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posted on February 11, 2015
Regents Professor David Tilman (Ecology, Evolution, and Behavior; College of Biological Sciences) has received the BBVA Foundation Frontiers of Knowledge Award for Ecology and Conservation Biology. This international award is given in recognition of his groundbreaking research, which shows the value of biodiversity to the health of the world’s ecosystems. Professor Tilman is the director of the Cedar Creek Ecosystem Science Reserve (CCESR), an ecological research site. MSI has been working with the CCESR for several years to host an online database that houses the data generated and makes it available to other researchers and the public. Professor Tilman also won the Balzan Prize in 2014.
Read more about this award:
posted on February 9, 2015
MSI PI Allison Hubel, a professor of mechanical engineering (College of Science and Engineering), has developed technology that is the basis for start-up company MesoFlow. The company manufactures devices that remove preservation chemicals from stored cells, such as blood cells and stem cells, before they are used. This technology improves on older methods, which often resulted in large numbers of damaged or lost cells when the preserving agent was removed in a labor-intensive procedure by a highly trained technician. This new procedure requires less skill to operate, is more efficient at removing preservation chemicals, and lowers the cost of equipment needed to prepare cells for use.
Professor Hubel uses MSI resources to as part of a project to find alternative cell-preservations substances to replace dimethylsulfoxide, which is a very common preservation agent, but which is not suitable for all applications. Several naturally occurring molecules may be suitable, and Professor Hubel’s group is performing molecular dynamics simulations on these compounds to study their action mechanisms.
A profile of MesoFlow appears on the OVPR’s Inquiry blog.
posted on February 5, 2015
MSI PI Perry Hackett, a professor in the Department of Genetics, Cell Biology and Development (College of Biological Sciences and Medical School), is featured in a recent post on the College of Biological Science’s Connect blog. Professor Hackett performs research on the Sleeping Beauty transposon to try to develop ways that it can be used as a vector to deliver therapeutic genes to treat various genetic disorders. His current research at MSI focuses on using this method to treat mucopolysaccharidosis diseases. MSI resources such as the Galaxy bioinformatics computing platform are used for data analysis and model validation.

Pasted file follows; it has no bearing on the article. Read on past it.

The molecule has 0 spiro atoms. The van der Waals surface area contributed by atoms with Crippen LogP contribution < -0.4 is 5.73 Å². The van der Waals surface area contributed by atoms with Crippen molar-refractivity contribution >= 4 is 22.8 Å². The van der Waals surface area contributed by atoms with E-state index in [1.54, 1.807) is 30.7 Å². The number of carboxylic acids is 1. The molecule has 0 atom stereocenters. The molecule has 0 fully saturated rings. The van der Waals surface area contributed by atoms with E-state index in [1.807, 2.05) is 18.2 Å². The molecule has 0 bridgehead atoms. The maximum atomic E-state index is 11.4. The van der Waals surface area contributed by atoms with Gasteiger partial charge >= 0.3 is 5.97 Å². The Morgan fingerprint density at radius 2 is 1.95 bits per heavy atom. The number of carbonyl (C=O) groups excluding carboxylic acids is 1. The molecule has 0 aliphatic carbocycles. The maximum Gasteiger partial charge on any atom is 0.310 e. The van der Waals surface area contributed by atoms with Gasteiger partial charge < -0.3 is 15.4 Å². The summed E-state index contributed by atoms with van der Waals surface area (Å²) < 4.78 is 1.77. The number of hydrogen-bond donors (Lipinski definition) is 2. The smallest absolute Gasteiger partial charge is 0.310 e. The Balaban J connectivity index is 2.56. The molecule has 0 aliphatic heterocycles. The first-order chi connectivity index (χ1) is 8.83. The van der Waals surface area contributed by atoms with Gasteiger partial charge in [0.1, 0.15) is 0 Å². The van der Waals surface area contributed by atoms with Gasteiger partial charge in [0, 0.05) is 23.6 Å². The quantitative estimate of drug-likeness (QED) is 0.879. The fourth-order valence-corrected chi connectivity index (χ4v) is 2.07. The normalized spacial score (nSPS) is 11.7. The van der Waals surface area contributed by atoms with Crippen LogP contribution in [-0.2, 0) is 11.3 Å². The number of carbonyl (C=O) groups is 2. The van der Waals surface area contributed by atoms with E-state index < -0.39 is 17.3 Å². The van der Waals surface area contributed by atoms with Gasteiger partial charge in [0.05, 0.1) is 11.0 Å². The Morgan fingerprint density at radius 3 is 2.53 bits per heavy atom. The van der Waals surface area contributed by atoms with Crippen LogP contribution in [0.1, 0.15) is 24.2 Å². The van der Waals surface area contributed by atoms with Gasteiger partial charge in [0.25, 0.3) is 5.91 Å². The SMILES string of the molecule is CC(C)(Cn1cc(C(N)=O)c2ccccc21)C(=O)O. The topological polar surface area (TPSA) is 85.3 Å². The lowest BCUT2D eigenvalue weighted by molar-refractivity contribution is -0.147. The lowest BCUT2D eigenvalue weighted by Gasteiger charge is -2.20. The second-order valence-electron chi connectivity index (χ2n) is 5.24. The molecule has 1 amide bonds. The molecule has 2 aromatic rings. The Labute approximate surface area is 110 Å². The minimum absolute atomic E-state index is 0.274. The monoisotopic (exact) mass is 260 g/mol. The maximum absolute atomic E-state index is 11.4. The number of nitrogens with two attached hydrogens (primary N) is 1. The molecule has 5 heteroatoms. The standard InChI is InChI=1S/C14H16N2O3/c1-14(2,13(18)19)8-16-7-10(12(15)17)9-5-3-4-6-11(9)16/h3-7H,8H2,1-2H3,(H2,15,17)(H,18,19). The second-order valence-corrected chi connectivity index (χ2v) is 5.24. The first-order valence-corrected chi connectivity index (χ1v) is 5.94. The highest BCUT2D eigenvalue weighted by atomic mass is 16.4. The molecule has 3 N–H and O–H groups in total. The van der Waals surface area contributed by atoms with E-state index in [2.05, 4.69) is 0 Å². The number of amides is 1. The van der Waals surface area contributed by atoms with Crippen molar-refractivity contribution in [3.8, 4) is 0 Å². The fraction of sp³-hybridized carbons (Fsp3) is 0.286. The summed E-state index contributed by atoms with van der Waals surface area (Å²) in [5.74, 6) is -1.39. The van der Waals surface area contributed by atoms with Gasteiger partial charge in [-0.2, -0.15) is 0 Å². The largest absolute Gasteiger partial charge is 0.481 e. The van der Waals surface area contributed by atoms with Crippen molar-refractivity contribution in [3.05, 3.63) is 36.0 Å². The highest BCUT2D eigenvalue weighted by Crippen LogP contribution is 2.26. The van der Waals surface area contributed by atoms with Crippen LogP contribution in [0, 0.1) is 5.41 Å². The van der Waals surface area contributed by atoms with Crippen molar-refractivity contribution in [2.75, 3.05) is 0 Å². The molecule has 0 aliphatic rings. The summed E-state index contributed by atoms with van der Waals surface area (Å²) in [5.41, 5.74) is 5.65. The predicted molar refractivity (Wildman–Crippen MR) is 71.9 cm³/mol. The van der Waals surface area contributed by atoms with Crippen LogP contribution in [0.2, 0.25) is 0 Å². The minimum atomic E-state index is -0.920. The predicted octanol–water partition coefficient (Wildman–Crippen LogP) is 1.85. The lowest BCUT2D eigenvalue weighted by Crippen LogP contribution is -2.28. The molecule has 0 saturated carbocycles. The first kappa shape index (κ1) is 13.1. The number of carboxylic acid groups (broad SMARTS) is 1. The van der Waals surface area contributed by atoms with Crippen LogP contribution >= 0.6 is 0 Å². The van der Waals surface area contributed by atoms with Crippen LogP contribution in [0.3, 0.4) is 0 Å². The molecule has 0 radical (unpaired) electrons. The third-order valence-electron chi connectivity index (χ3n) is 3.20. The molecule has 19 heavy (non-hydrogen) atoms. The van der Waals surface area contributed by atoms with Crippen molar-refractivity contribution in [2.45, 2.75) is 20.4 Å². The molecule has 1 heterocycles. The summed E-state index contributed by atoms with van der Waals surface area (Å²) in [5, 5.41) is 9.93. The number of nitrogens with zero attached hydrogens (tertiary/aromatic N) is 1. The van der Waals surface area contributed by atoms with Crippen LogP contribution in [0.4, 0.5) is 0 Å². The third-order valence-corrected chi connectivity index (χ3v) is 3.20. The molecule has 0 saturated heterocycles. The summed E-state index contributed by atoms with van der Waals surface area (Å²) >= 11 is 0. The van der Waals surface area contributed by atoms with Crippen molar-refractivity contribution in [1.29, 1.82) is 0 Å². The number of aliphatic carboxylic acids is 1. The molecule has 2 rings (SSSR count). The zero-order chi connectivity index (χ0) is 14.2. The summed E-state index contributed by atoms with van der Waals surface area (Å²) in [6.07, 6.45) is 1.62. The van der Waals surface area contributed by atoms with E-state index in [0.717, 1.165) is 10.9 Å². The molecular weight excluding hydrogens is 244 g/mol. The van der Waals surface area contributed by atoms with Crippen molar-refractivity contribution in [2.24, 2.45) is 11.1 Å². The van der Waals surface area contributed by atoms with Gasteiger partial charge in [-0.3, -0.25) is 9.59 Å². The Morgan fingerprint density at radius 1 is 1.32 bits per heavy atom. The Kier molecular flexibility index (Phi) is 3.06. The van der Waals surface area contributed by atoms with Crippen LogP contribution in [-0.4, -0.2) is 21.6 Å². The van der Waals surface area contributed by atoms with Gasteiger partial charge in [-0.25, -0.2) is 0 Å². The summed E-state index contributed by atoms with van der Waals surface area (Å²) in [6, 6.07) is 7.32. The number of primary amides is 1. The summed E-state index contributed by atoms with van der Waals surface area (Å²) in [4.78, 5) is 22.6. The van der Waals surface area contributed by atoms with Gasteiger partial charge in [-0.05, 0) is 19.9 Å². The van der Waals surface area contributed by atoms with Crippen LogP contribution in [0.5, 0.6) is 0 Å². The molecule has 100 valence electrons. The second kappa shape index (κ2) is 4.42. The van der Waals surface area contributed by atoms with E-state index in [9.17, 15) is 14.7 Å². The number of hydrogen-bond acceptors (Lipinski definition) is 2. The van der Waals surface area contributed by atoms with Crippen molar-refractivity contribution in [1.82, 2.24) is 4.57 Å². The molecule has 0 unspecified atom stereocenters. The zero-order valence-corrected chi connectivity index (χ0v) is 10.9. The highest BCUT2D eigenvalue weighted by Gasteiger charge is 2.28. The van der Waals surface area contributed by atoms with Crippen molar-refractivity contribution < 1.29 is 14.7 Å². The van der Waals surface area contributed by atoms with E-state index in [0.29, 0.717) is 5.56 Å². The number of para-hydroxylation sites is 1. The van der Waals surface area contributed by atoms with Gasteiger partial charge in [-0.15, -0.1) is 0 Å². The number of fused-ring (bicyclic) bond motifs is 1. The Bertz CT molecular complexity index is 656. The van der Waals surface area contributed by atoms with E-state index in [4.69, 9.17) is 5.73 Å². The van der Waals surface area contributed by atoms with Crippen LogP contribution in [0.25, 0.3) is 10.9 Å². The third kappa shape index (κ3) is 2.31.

posted on February 4, 2015
The University of Minnesota Foundation has featured MSI PI Paul Iaizzo, a professor of surgery in the Medical School, in a recent article on their website. By studying bears and their hibernation habits, Professor Iaizzo is learning about how the bears’ physiology allows them to hibernate without developing medical problems, such as blood clots, that occur in bedridden patients.
Professor Iaizzo uses MSI to support his research into developing ways to help ailing hearts. He is currently creating computer models of electric fields from pacemakers placed in different positions.
posted on February 3, 2015
MSI Principal Investigators are among researchers from the College of Food, Agricultural, and Natural Resource Sciences (CFANS) who are studying ancient wild grains. These researchers hope that some of the grains will have resistance to diseases that affect modern agriculture; they could then be cross-bred with crops to provide them with that resistance. An article about this work appeared recently in the CFANS publication Solutions.
The article features MSI PIs Brian Steffenson (Plant Pathology) and Jim Anderson (Agronomy and Plant Genetics), who are members of a worldwide group called the Borlaug Global Rust initiative. This group is looking for ways to combat a deadly rust variety called Ug99, which is extremely virulent. Both Professors Steffenson and Anderson use MSI resources for their genomics and genetics research into wheat.